I grew up and live in the Midwest. We may be overly polite at times here in the Midwest. Over the course of my life, I’ve apologized for MANY things that need no apologies. I’ve probably even apologized for someone else’s behavior. I’ve apologized, at times, for being me. Everytime I apologize for something that does not need an apology, my self-respect takes a hit and has an impact on how I show up in interactions.
Since learning the FAST skill, I now mostly apologize for my actual mistakes and times when what I have said or done is outside of my values. Sometimes I apologize for the way I’ve stated things, such as a misunderstanding when someone has been hurt by something I said or did. Appropriate apologies do not cause me to lose self-respect, only those apologies that don’t fit those mistakes. Sometimes I need to stand up for myself respectfully and not apologize for actions that are within my values.
Another way to maintain self respect is to behave in ways consistent with the values you have. I know that every time I say to myself that, “it’ll be okay this one time,” I’m in trouble. One very important value to me is honesty. I’ve had many times in my life that I have lied to people, like we all have. For me, the omissions are most often a bigger problem than the direct dishonesty. I am in recovery. I’ve been sober for 3 ½ years, so I no longer have to worry about the dishonesty of omission.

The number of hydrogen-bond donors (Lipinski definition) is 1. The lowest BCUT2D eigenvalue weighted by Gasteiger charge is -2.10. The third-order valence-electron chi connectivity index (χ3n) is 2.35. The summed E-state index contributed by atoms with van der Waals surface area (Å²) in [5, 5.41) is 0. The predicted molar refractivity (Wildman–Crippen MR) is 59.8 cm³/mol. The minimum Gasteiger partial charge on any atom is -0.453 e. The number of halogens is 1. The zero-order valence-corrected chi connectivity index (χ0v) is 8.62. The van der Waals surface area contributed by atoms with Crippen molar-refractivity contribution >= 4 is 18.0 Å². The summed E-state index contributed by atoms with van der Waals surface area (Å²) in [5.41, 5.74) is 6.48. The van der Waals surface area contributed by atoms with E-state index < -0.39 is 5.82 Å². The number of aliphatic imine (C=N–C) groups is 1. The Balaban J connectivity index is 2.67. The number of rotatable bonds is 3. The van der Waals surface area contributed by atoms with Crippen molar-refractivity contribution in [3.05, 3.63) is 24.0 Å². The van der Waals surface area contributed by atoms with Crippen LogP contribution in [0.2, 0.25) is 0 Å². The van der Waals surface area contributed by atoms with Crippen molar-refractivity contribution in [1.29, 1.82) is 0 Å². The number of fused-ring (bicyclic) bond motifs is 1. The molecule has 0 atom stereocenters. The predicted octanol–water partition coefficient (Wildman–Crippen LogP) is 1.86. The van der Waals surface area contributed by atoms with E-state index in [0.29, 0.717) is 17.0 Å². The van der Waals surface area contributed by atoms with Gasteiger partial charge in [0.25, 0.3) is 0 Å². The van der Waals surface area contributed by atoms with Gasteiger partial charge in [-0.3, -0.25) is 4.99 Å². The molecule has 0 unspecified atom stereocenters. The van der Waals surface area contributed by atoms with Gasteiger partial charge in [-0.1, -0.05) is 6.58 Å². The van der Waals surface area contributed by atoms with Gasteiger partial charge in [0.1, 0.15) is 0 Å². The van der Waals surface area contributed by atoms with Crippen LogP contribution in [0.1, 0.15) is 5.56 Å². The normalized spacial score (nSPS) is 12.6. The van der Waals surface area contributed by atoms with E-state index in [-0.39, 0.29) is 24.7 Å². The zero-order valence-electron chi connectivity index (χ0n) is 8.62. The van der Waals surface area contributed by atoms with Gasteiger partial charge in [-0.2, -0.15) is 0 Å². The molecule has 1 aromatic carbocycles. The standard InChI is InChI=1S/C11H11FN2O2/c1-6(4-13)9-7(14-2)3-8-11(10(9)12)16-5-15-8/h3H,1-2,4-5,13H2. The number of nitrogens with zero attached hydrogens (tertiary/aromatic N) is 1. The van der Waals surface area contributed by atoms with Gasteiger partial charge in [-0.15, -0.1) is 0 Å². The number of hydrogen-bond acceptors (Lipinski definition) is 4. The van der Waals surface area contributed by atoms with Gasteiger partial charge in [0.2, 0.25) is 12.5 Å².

I originally got sober in 2010 and at that point I told every person that i came into regular contact with that I was an alcoholic. From my years in the treatment field, I knew that sobriety would depend on being accountable. At one point I told myself a lie that I could probably drink like normal people, and began about a year relapse. I did not lie and tell people I was not drinking. I hid it. I acted in a way that was contrary to my values. So, for that time I was consistently doing things that were not in line with my values and my self respect was in the toilet.